Echohawk, 44, joins what is so far a small list of people interested in what some consider the city’s hardest job. Andrew Grant Houston, an architect and interim policy manager for Councilmember Teresa Mosqueda, announced his urbanist-friendly candidacy shortly after the new year. And Lance Randall, interim executive director of affordable housing developer SouthEast Effective Development, declared his candidacy in the fall.
In an interview, Echohawk cast herself as someone who could bring people together at a tense time, pledging to reach out to representatives in business, labor, activism and more. It’s a message that worked in the campaigns of Seattle’s past two mayors and could serve as a contrast — intentional or not — to candidates who might take a more strictly ideological approach to politics.
“I think that one of the things that I’m good at is being a builder and someone who’s good at talking to people of all walks of life,” she said.
Although Echohawk has never held elected office, she’s well-connected in the city — mostly the result of her work on homelessness within Seattle’s Native community. She has led the Chief Seattle Club, which provides housing, shelter and services for Native people struggling with homelessness, since 2013.
She has received substantial recognition for that work, including King County’s Martin Luther King Jr. Medal of Distinguished Service in 2020 and as one of “Seattle’s most influential people” in 2019 by Seattle magazine. (Echohawk also received a “Courage Award” from Crosscut in 2016; editorial staff was not involved in her selection, and Crosscut no longer gives out such awards.)
Echohawk, an enrolled member of the Kithehaki Band of the Pawnee Nation, also helped found the Coalition to End Urban Indigenous Homelessness, an advocacy organization born shortly after Seattle and King County declared a homelessness state of emergency in 2015.
Echohawk has also been involved in the city’s police reform efforts, serving as a member of the city’s Community Police Commission, as well as the mayor’s 2018 search committee for a new police chief.
Beyond her advocacy for homeless services and police reform, Echohawk has not faced pressure to clearly define her politics in Seattle and has shown an aptitude for floating between factions.
She told The Seattle Times recently that she admired groups like King County Equity Now and Decriminalize Seattle, which are pushing for dramatic cuts to the Seattle Police Department’s budget. At the same time, she’s a board member of the Downtown Seattle Association, a business advocacy organization that has opposed cuts to the Police Department, as well as to new taxes on businesses enacted earlier this year through the so-called JumpStart tax.
In an interview, Echohawk said her campaign was motivated by the pandemic and the feeling of wanting to do more to help people. More broadly, she said she’s disheartened by how difficult it’s become to live in Seattle. The status quo is failing, she said, and there needs to be change.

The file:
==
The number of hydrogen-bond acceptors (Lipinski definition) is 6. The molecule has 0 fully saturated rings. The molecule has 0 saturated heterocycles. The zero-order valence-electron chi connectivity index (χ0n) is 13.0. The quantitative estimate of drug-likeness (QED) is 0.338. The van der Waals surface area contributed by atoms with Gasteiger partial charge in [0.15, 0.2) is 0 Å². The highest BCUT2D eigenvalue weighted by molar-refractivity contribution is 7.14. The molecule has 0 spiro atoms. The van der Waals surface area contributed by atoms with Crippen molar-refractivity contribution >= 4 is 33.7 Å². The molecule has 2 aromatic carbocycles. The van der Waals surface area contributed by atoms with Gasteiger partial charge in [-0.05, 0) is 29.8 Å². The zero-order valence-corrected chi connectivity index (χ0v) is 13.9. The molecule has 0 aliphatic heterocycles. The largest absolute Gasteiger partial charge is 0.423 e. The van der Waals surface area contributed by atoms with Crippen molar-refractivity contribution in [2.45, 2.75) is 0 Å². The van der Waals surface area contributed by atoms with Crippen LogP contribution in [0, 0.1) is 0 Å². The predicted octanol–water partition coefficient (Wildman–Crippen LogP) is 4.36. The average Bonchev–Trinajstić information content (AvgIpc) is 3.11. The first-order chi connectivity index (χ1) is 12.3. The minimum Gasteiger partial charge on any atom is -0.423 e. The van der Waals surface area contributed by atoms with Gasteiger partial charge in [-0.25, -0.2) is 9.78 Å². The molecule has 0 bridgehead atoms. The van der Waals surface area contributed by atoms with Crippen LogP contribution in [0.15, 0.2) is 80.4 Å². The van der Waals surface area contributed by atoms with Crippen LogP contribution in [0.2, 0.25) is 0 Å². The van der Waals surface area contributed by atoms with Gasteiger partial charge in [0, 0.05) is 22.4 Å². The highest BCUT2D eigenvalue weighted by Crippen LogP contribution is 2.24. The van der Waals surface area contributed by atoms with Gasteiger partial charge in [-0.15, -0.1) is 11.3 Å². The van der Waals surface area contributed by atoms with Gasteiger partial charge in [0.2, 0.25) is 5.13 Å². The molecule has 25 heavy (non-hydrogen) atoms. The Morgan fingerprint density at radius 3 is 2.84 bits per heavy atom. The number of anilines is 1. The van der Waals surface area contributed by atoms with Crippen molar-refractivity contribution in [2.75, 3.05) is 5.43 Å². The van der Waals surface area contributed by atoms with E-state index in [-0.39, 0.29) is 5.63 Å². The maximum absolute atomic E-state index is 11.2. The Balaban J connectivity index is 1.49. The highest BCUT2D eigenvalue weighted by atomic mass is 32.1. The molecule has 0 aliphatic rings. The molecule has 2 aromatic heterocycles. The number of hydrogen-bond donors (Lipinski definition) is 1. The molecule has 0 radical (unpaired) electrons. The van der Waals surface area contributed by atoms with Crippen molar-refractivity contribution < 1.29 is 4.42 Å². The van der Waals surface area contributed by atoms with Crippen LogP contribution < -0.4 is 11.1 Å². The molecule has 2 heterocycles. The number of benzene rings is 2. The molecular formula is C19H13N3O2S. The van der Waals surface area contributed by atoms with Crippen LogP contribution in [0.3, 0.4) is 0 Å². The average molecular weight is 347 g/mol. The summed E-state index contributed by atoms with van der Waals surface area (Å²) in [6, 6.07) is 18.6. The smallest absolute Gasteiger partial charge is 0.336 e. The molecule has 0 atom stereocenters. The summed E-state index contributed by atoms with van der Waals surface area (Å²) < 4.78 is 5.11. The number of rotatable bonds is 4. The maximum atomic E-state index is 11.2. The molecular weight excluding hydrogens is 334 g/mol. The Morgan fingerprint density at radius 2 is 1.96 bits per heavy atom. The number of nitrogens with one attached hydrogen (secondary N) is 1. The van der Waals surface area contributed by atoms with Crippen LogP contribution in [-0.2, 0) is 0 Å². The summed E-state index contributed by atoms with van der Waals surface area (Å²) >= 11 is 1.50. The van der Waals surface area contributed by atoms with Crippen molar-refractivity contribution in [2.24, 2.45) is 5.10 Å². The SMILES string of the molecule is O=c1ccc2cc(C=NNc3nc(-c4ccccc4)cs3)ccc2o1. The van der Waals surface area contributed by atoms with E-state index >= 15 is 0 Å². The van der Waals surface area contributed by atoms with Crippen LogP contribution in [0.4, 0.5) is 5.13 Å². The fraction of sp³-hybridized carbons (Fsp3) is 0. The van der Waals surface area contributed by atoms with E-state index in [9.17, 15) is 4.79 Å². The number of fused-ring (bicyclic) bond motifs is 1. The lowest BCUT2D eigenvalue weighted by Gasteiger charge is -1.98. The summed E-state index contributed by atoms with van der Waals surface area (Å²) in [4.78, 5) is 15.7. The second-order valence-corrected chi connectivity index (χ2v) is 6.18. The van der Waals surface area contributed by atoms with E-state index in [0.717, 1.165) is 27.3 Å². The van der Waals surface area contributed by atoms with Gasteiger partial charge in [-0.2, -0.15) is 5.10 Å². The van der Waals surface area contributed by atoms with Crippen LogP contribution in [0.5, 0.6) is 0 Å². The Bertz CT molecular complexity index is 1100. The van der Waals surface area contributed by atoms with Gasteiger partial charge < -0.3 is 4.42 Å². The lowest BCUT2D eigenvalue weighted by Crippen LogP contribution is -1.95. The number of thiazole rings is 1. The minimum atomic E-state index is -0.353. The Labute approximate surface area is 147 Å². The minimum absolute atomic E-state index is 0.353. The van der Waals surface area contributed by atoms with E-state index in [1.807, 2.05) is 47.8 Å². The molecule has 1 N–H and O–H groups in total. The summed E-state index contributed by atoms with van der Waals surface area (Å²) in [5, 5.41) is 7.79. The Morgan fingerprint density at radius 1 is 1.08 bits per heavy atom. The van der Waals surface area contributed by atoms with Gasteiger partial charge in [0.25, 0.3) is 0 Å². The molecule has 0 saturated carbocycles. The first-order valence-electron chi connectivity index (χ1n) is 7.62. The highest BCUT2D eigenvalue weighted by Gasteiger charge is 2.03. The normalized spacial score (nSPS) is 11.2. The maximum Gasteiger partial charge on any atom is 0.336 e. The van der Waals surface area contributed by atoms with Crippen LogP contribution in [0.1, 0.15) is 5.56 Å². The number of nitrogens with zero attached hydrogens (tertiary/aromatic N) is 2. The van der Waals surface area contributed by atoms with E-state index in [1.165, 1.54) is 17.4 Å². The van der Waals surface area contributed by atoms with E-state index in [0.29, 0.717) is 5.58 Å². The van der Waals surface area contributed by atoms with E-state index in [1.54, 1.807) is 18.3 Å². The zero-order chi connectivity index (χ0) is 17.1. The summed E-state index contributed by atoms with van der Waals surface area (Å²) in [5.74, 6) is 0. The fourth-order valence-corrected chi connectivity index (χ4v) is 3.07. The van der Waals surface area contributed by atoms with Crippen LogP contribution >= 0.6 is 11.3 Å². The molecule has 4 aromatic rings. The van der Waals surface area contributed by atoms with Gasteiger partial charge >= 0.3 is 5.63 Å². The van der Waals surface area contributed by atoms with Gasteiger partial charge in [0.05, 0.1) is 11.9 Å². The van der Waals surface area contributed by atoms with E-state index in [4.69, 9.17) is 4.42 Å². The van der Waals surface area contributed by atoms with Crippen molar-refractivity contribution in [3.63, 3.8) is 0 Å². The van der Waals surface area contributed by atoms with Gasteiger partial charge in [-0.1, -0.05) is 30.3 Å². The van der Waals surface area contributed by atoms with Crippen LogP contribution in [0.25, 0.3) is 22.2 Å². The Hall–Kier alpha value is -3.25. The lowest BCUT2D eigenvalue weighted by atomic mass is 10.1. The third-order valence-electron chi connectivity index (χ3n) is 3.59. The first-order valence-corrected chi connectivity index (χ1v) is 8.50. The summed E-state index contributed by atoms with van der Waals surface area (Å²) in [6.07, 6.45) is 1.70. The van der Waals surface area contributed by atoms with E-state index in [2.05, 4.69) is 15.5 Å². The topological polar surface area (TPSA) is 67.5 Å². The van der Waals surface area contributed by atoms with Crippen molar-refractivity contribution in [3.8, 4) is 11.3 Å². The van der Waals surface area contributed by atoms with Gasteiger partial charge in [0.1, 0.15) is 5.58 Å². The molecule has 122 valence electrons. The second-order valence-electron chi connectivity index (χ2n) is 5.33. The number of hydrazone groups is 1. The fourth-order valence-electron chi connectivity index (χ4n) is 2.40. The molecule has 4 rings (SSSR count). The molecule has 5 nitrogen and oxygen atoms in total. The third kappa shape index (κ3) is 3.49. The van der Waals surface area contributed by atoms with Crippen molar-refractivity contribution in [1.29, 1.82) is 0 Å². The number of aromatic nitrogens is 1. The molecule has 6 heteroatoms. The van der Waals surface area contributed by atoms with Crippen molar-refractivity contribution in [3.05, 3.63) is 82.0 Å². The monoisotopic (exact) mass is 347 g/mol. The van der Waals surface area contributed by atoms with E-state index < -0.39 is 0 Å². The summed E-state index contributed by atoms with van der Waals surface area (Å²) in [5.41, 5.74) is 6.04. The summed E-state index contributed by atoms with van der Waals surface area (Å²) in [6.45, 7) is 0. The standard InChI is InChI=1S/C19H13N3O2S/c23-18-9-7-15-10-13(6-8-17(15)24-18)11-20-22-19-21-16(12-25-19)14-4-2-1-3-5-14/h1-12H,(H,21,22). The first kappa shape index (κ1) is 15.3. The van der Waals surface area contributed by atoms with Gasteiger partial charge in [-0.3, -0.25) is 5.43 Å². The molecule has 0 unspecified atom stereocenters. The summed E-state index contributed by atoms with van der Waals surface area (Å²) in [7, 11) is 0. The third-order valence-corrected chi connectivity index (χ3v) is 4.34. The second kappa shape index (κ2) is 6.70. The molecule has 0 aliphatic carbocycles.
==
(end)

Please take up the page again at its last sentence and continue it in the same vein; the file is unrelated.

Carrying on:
“I want to be a part of that change,” she said. “This isn’t a time for small change. This is an era of transformation.”
In a sign of her desire for consensus, Echohawk said she felt the Seattle City Council had “responded to the needs of the community” over the past year. At the same time, on taxes and public safety, Echohawk said she wanted to involve all parties, including business, in those conversations going forward.
On homelessness, she said the city needed to build more housing and take a person-centered approach.
“We have to get better at knowing each other, hearing each other and listening,” she said. “We need to heal. There’s a lot of feelings that are hurt and feathers that are ruffled and misunderstandings.” Echohawk said she hoped to foster more empathy and bridge divides — a difficult task that in some ways mirrors the tall order facing President Joe Biden.
Echohawk’s announcement has been expected for some time. Now attention turns toward Council President Lorena González, who has been weighing a decision for months. Political observers have assumed for several weeks that she will run and have expected an announcement in the coming days. However, her candidacy is not believed to be 100% certain, in part because of how much anger and, sometimes, vitriol have been directed toward city mayors this past year. Although Durkan said publicly she opted against running to focus on governing this year, the invectives hurled toward her and, more significantly, her family also played a major role.
From the left, Nikkita Oliver, the attorney, activist and 2017 mayoral candidate, is also believed to be considering a run.
Governing Seattle in the years to come could prove a monumentally difficult task. The city is now more than five years into its homelessness state of emergency and all available data suggests the solutions have not kept up with the problem. Since the start of the pandemic, shelter space has declined, and encampments have become larger and more visible. With the economic wreckage of the pandemic, homelessness could worsen without sustained intervention from local, state and national governments.
Unlike every other year since the 2008 housing bust, Seattle’s budget is suddenly in a precarious place because of pandemic-induced closures. It’s propped up by the new business tax, although that is now being challenged in court. Federal support under a new Biden administration could help, although the president’s proposed $1.9 trillion relief package still faces hurdles in Congress.
Finally, pressure to overhaul public safety in Seattle is not likely to subside; whoever becomes mayor will have to balance the voices calling for radical change with those concerned about what shrinking a Police Department means for public safety.